So, how many things can go wrong with the idea of a catholic zombie apocalypse?  Too many to count.  How many things have gone right? The important things: it’s original, charming, pleasing to the touch and eye and engaging. A simple pleasure.  Fun times.  Zombies.  Who knew?

“What’s your love language, Mrs G?”

That’s the question of the summer, I think.

My summer, in a way, was started with that question.  In May, a lovely young woman asked me that question at a “Theology on Tap” evening.  I kind of blinked.  I said, “I don’t know….” and then I rambled a bit, thinking out loud.  She, being young and smart and quick, said, “Oh! You’re ‘Acts of Service’!”  And I said, “Hmm…maybe….

Thus, I knew I’d better finally go and read the book.  Nothing like being stumped by a twenty-something to light a fire under me.  And so I did.

This book, it’s been around for a bit.  I knew of it, and it’s companions.  But I’d not taken the time to sit and read it through, even though it was not long.  Frankly, I kind of blew it off.  There are SO many theories and modes and ways to approach parenting stuff that it’s simply impossible to be on top of it all.  I’d been absorbed in the therapeutic parenting realm for a good while now and this seemed so simplistic that I could get a good gloss from the title; more excuses, not my mode, and so on.

But her question made me think I might need to give it another chance.  What I found was this: there is quite a bit there worth thinking about and, more, worth applying.  It’s not the be all and end all answer to everything.  But it’s another very good set of tools in the toolbox and I’m all about that! I’ll take every tool I/we can get!

So, to put it in the short gloss here: love languages are the modes that we each have, instinctively, naturally, in which we understand, give, and receive love.  It’s how we communicate love.  Sounds drippy? Maybe, but it’s got some real substance and value to consider.  We are all about communication in our  house.  We have one kid who is language impaired.  We have others who just don’t have great communication skills.  Plus, we have multiple teenagers….talk about communication snafu’s! Ok, kidding, kinda, maybe not so much…..  So, if I can find ways to their love languages, and speak to them more clearly???  What’s not to love?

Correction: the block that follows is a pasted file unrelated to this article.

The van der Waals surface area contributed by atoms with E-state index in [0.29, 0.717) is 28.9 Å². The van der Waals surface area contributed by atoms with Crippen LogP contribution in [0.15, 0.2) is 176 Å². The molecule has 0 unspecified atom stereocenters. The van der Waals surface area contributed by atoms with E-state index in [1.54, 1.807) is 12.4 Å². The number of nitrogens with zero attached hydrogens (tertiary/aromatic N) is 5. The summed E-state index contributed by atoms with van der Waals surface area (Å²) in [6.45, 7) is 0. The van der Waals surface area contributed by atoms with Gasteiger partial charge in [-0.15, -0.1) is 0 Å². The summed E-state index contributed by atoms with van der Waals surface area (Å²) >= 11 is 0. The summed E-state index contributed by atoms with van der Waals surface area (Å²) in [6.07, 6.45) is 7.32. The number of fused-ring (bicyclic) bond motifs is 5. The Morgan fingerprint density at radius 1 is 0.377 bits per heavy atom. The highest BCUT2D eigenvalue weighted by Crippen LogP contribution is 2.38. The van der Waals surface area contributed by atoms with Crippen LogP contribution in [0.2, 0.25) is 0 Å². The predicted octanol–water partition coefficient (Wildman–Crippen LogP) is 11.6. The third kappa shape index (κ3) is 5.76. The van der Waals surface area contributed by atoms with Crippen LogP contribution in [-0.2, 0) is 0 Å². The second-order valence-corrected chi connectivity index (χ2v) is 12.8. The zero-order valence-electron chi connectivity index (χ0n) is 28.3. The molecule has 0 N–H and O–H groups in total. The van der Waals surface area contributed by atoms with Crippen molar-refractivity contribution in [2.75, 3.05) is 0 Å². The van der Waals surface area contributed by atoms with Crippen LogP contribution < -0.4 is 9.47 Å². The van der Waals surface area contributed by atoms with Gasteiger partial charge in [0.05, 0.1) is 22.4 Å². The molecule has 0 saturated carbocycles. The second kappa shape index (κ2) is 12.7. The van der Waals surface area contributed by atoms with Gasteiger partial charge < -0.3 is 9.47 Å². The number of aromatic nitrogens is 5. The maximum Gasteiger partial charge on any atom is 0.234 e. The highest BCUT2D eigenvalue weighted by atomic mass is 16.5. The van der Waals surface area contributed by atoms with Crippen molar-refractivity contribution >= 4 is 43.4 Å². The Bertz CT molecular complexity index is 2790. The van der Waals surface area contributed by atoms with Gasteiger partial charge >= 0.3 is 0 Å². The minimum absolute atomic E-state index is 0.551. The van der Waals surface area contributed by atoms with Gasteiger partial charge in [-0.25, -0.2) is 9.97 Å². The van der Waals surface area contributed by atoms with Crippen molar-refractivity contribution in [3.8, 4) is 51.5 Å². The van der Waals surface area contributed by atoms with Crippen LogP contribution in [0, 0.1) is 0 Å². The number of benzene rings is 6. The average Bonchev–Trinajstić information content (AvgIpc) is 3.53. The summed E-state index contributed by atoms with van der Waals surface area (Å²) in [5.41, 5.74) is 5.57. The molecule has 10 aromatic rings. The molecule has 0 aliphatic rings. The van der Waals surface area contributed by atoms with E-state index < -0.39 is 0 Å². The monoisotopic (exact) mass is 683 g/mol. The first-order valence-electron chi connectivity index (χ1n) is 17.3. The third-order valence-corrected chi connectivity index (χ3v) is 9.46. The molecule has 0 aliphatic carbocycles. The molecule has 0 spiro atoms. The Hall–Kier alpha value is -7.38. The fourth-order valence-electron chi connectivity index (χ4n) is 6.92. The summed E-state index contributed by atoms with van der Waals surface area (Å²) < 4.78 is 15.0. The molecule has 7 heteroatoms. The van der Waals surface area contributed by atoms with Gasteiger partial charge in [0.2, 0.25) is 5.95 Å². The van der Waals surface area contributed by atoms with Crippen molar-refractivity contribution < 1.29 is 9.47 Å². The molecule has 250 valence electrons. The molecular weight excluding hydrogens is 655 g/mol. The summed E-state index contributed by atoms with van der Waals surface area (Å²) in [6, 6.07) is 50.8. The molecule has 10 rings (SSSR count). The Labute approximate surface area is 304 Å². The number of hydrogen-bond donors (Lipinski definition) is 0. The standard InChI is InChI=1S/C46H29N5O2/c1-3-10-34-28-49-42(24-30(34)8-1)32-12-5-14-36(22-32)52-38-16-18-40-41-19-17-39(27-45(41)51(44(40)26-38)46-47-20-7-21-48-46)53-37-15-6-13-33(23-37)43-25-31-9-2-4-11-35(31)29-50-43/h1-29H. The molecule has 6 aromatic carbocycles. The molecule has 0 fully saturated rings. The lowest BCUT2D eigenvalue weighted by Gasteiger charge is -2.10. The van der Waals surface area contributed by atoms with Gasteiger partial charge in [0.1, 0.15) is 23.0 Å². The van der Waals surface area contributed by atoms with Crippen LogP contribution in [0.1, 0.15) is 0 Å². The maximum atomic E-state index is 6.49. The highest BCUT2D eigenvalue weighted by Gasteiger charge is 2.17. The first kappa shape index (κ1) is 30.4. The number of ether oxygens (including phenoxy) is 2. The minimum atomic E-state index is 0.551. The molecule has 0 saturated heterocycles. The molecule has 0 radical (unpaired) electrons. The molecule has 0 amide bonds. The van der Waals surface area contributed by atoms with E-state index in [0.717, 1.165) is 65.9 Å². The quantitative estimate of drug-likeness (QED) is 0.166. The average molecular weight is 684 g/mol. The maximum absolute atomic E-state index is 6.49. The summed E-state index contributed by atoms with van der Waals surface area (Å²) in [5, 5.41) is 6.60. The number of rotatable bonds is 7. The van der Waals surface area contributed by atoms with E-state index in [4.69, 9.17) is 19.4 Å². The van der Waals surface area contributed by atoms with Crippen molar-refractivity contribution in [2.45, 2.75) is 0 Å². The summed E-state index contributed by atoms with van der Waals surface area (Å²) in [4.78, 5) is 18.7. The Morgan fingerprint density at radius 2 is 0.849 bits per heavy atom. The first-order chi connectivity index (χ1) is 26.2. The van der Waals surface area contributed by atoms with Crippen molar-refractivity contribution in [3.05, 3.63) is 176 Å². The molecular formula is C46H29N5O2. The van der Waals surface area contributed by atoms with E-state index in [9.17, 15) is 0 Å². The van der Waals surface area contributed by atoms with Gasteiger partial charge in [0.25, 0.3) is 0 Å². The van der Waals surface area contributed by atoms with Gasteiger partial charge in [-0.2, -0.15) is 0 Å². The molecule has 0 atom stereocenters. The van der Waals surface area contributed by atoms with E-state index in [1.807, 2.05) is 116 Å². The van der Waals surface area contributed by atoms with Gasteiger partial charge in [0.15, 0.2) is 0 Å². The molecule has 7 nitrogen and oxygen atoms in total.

The five love languages, as put forth by Chapman and Campbell, are, in no particular order: Touch, Time, Words (of affirmation), Gifts, and Acts of Service.

First, as it’s always all about me…I realized, that savvy young gal was right.  My love language IS Acts of Service.  Which explains so  much.  It’s why I DO for my family (Which works out well, as there is SO MUCH to do.  God’s no dummy).  It’s why I am tickled pink to cook favorites of returning college boys, and to give second helpings to guests.  It’s why I get so bent when I return home from the market and the kitchen has been trashed even though I asked to have it tidied.  It’s why I get my feelings hurt when no one, ever, sees the laundry bucket on the stairs and takes it up, and why the rogue shoes are no big deal until they make me come unglued.  {Why yes, I’m just all that petty, thanks for asking.}  But now I know, the temper is because I feel like no one is caring about me enough to do for me…when the reality is, they just don’t speak my love language.  All this time it’s like I was talking to them in Greek and they were just smiling and nodding because they couldn’t understand anyhow.  So I’d get bent and upset and they’d be dismayed  -wondering what was my problem and why I was so upset?  Because they didn’t/don’t understand my love language and I didn’t even realize it was mine.

That very insight made me realize I’d better figure out theirs, and quick.  Because no one likes being misunderstood and/or feeling unloved.

So, I’ve been evaluating and testing it out.  And I’ve got folks across the spectrum of love languages, no surprise.  I’m the only Acts of Service (bummer, but best to know).  I’ve got 4-6 Touch, 3-4 Time, 3 Words, 2 gifts.  If that math doesn’t seem to add up, it’s because you can have more than one love language.  And of course, there is overlap of for us all and everyone needs all of them…but the primary language is one that is WELL worth finding.  And using.